Third-party keyboards on Android have pretty much followed a standard approach for predicting what you’re going to type next all these years. The usual method involves analyzing the last couple of words you typed or your saved history and suggest matched results based on that. However, Swiftkey, the six-year-old company which now works under Microsoft, is about to change how these applications function. The latest Swiftkey update on Android has replaced the outdated probability-based algorithm with artificial neural networks.

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Back in last year October, Swiftkey unveiled an experimental application that was entirely developed through artificial networks that were designed to predict what you’re going to type next based on the context instead of what you typed a second ago. Now, after months of testing and changes, the main Swiftkey app has been reengineered by implementing those networks at the core for providing smarter and more importantly, natural recommendations. To be slightly more precise, the ditched N-gram probability model read the last two words you wrote, scrutinized the massive database, and displayed the three best-suited words. That two words margin can create some substantial shortcomings as it isn’t reading the entire sentence.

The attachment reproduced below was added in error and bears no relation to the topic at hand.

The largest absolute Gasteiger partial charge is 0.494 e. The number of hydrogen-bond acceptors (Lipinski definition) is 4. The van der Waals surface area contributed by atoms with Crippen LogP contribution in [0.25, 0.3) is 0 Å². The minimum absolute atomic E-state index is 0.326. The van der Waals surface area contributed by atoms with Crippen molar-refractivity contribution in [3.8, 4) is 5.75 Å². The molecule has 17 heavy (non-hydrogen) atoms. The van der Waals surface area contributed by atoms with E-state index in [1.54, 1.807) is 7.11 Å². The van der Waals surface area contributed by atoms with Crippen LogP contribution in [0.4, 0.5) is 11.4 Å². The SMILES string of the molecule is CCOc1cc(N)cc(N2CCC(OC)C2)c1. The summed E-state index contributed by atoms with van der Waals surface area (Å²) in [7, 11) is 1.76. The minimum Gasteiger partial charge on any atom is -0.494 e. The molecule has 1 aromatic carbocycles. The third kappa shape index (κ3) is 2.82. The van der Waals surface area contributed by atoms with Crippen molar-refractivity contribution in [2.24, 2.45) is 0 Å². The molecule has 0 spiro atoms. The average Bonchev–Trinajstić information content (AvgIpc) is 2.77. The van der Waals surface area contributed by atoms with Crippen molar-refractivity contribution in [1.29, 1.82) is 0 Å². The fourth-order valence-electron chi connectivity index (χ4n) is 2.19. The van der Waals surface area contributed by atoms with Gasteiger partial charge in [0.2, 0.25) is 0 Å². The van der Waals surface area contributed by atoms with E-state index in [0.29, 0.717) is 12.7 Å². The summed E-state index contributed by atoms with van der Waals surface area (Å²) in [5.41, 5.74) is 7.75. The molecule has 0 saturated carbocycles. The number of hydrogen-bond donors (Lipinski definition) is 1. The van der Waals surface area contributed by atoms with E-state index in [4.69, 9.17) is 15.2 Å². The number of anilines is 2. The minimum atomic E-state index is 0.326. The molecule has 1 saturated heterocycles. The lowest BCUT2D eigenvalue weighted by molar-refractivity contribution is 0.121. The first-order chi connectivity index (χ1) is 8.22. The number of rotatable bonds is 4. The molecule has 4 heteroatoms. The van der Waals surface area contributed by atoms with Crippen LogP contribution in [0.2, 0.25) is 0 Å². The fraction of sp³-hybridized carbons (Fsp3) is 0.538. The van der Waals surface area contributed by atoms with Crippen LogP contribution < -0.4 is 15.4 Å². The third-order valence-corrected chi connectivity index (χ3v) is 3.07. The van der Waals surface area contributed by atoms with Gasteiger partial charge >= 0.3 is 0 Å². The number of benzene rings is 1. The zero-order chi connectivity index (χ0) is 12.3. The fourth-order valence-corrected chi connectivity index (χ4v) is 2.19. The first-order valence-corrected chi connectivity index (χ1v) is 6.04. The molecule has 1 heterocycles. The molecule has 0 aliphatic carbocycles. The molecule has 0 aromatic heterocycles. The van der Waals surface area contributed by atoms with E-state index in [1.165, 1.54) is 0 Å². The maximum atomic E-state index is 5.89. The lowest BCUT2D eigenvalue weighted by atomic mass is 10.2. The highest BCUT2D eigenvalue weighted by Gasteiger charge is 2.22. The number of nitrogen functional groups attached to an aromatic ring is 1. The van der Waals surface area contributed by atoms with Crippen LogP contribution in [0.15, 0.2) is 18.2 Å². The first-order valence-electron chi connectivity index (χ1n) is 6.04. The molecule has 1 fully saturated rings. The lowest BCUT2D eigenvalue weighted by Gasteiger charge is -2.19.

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For instance, if you typed “I’ll meet you at the”, through the probability architecture, Swiftkey would come up with “moment” or “end” because it is inferring only “at the”. With the neural approach, it will show results such as “airport” or “office”. Think of it as nerves that run in your brain. The problem could’ve been partially solved by increasing the number of words the app examined, however, the database grows exponentially which could lead to significant performance issues. As far as personalized suggestions ( saved history, social media links ) are concerned, Swiftkey hasn’t entirely removed the n-gram engine, hence, it will still come into play whenever required. The update is now live on the play store free of cost, so go ahead and give it a whirl.


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Shubham is based out of Ahmedabad, India and is studying to be a Computer Engineer, while specializing in mobile applications. He loves covering what's new in the smartphone space and aims to make it his primary profession some day.